Maintained funding for key government programs. Congressman Forbes supported the conference report to H.R. 2112, a “minibus” package comprised of the Agriculture, Commerce-Justice-Science, and Transportation-Housing and Urban Development Appropriations bills. The three bills provided about $128 billion in discretionary spending subject to the $1.043 trillion cap provided for under the Budget Control Act, the debt limit compromise that passed in August. This bill also provided a short-term continuing resolution to fund the federal government through December 16, 2011, ensuring that moneys for critical government agencies do not expire.
This bill passed in the House by a vote of 298-121.
Tying Government Spending to Congressional Pay. Congressman Forbes reintroduced the Congressional Accountability Pay (CAP) Act, H.R. 3136, to break Congress’ addiction to spending by tying the salaries of Members of Congress to the growth in government spending. The bill would require a decrease in the rate of pay for each Member of Congress by a specified percentage if outlays for any fiscal year are greater than outlays for the preceding fiscal year. Read more about the CAP Act here.
Supported a short-term measure to fund the government. Congressman Forbes supported a continuing resolution, H.R. 2608, to fund the federal government through November 18, 2011 at $1.043 trillion, as set by the Budget Control Act. The bill provides a total of $2.65 billion in disaster relief funding in response to this year's storms and floods. This bill passed the House by a vote of 352-66.
Supported a short-term funding measure and cut wasteful spending. Congressman Forbes supported the Continuing Appropriations Act, H.R.2608, to fund the federal government through November 18, 2011 at a rate of $1.043 trillion. The bill also provides for $3.65 billion in disaster funding, with $1 billion immediately available and the remainder during fiscal year 2012. The funding is offset by cutting $1.5 billion from "stimulus" programs, including $100 million from the fund that provided taxpayer dollars to the bankrupt solar-panel company Solyndra, which is under criminal and congressional investigation.
This bill passed the House by a vote of 219-203.
Opposed raising the debt ceiling. Congressman Forbes cosponsored a resolution of disapproval, H.J.Res.77, regarding an increase in the debt ceiling. The Budget Control Act called for a reduction of spending of $917 billion over 10 years, which would allow the President to immediately seek a $900 billion increase to the debt limit. Under the bill, $400 billion of that increase occurred with passage of the bill in August, but the other $500 billion remains subject to a congressional resolution of disapproval.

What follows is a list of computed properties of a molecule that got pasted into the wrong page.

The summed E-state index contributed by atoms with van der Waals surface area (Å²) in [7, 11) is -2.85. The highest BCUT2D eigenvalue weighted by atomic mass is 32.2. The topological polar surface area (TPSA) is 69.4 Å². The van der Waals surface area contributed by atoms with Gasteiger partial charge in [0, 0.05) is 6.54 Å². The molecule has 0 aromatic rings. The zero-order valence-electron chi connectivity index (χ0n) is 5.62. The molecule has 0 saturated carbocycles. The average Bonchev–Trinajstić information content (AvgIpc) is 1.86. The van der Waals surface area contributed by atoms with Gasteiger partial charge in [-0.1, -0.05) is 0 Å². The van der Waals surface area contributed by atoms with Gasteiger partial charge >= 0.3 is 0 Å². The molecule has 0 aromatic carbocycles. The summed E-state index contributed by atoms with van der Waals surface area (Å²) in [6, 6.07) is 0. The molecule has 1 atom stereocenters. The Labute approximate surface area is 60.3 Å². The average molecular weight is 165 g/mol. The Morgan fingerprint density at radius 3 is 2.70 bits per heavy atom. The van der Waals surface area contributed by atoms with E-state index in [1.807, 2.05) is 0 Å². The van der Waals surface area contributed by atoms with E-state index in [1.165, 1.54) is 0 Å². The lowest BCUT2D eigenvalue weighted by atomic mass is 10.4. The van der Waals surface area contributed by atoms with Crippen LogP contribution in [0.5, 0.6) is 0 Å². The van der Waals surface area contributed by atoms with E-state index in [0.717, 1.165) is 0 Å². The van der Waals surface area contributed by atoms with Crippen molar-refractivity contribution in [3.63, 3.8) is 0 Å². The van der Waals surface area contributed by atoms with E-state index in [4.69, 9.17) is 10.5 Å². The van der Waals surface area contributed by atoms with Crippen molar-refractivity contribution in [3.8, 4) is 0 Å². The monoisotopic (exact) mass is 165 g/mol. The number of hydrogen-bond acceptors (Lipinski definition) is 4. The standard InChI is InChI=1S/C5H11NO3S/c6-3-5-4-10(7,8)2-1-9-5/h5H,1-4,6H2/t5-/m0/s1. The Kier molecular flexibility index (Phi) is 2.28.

Supported transparency in "supercommittee" negotiations. Congressman Forbes cosponsored a bill, H.R. 2796, to guarantee that all of the supercommittee’s work sessions will be open to the general public and the press in order to enhance transparency and accountability. The supercommittee was created under the Budget Control Act that was signed into law in August. This committee is comprised of 12 Members - 3 Senate Republicans, 3 Senate Democrats, 3 House Republicans, and 3 House Democrats - and is tasked with finding at least $1.2 trillion in deficit reduction over ten years.
Working to Stop Spending, Reduce the Deficit, and Protect our National Security. As Congress debated issues surrounding the need to lift the debt ceiling over the course of the past several weeks, a number of proposals came before the House of Representatives for consideration. Congressman Forbes supported solutions that cut spending, reduced the deficit, and put the nation on a path to passing a balanced budget amendment to the Constitution. However, Congressman Forbes also supported protecting our men and women in uniform around the world and maintaining our national security.
Ensuring Payment of Social Security Benefits. Congressman Forbes cosponsored H.R.2581, the Social Security Check Guarantee Act, to ensure that Social Security payments would be paid even if the federal government exceeded its debt limit and could not meet all of its financial obligations. Social Security payments are earned benefits and are paid through payroll taxes, which continue to come in to the U.S. Treasury each month. As a result, Congressman Forbes fought to ensure that the continued revenues would be used to pay benefits, not other purposes.
Prioritizing Payments for Troops in Debt Debate. Congressman Forbes cosponsored H.R.2534, the Ensuring America's Promises Act, to ensure that interest on the debt and benefits for active duty military personnel, veterans, social security, and Medicare are paid regardless of whether or not the federal government reached its statutory debt limit.